If you were victimized by your employer’s discriminatory practices and fall under one of the protected classes, you may decide to sue your employer for damages. You must first file a written complaint with an administrative agency, as employees cannot go straight to court with such lawsuits.

If you’re bringing claims exclusively under state law, then the complaint should be filed with California’s Department of Fair Employment and Housing (DFEH). In contrast, if you’re bringing claims under federal anti-discrimination laws, then it must be filed with either the DFEH or the United States Equal Employment Opportunity Commission (EEOC). When a complaint is filed with the DFEH, courts consider it to have been filed with the EEOC.

If a complaint has been filed with the appropriate administrative agency but has not been resolved, you may issue a document called the right-to-sue letter. You may then bring a lawsuit in court.

Hire a Savvy Employment Discrimination Attorney to Obtain Maximum Compensation

While you’re not required to have a lawyer when you file a workplace discrimination claim, it’s often prudent to have one. The law is exceedingly complex and a lot of evidence needs to be presented to boost your claim. An experienced employment discrimination lawyer can assist by collecting all legally-relevant information and avoiding many of the missteps that could jeopardize your case.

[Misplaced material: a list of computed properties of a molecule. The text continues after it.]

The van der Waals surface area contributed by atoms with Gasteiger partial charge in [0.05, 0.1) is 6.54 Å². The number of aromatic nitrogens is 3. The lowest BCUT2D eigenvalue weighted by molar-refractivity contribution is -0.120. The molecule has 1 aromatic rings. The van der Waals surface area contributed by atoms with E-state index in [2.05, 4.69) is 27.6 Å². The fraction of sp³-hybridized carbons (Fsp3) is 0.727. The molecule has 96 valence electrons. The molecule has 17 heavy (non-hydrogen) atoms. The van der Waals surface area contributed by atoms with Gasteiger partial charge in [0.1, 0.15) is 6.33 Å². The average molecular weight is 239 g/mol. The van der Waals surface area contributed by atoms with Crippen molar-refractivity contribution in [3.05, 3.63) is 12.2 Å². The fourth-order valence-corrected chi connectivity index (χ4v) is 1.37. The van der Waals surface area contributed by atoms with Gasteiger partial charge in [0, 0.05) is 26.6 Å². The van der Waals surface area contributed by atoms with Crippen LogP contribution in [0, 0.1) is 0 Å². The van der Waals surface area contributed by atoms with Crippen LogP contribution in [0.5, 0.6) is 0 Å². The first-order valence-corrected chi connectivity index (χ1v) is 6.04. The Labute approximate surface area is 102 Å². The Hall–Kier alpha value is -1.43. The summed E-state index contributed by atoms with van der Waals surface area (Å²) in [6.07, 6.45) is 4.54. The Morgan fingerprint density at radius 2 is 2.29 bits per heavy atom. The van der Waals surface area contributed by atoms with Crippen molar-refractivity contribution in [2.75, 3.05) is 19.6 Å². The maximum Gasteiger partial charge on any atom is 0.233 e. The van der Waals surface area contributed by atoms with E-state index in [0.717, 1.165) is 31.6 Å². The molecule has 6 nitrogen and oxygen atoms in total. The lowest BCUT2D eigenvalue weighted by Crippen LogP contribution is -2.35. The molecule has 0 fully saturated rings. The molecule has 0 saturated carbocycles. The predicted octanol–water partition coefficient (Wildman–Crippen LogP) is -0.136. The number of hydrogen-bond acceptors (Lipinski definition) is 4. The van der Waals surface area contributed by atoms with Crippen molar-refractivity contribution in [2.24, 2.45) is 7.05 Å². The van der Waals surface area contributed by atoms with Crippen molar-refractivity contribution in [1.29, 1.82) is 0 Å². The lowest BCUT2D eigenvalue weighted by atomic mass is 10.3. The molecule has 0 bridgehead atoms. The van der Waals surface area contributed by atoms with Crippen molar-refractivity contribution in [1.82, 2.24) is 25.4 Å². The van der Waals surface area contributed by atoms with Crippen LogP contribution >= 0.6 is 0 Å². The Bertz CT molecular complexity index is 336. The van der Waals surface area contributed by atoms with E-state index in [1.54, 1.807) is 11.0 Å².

Mesriani Law Group’s team of highly experienced lawyers is dedicated to championing the cause of victims of employment and labor law violations. They’ll work hard to ensure that you’re properly compensated for all the losses and sufferings you’ve shouldered as a result of your employer’s illegal behavior.

About the Author
Picture of Rodney Mesriani
Rodney Mesriani

Rodney Mesriani is the principal partner of the Los Angeles and Santa Monica based Mesriani Law Group. He specializes in personal injury and employment law while also being an accomplished litigator and trial attorney. Rodney is an aggressive negotiator and a well-known and respected attorney in the areas of practice he specializes in.

He earned his Bachelor of Science degree in Accounting from California State University Northridge before attending Southwestern School of Law where he received his Juris Doctorate. While being an accomplished personal injury and employment lawyer, Rodney Mesriani has made it a point to attend numerous State Sponsored MCLE events and seminars over the years as a law practitioner to be informed of the latest laws and litigation strategies.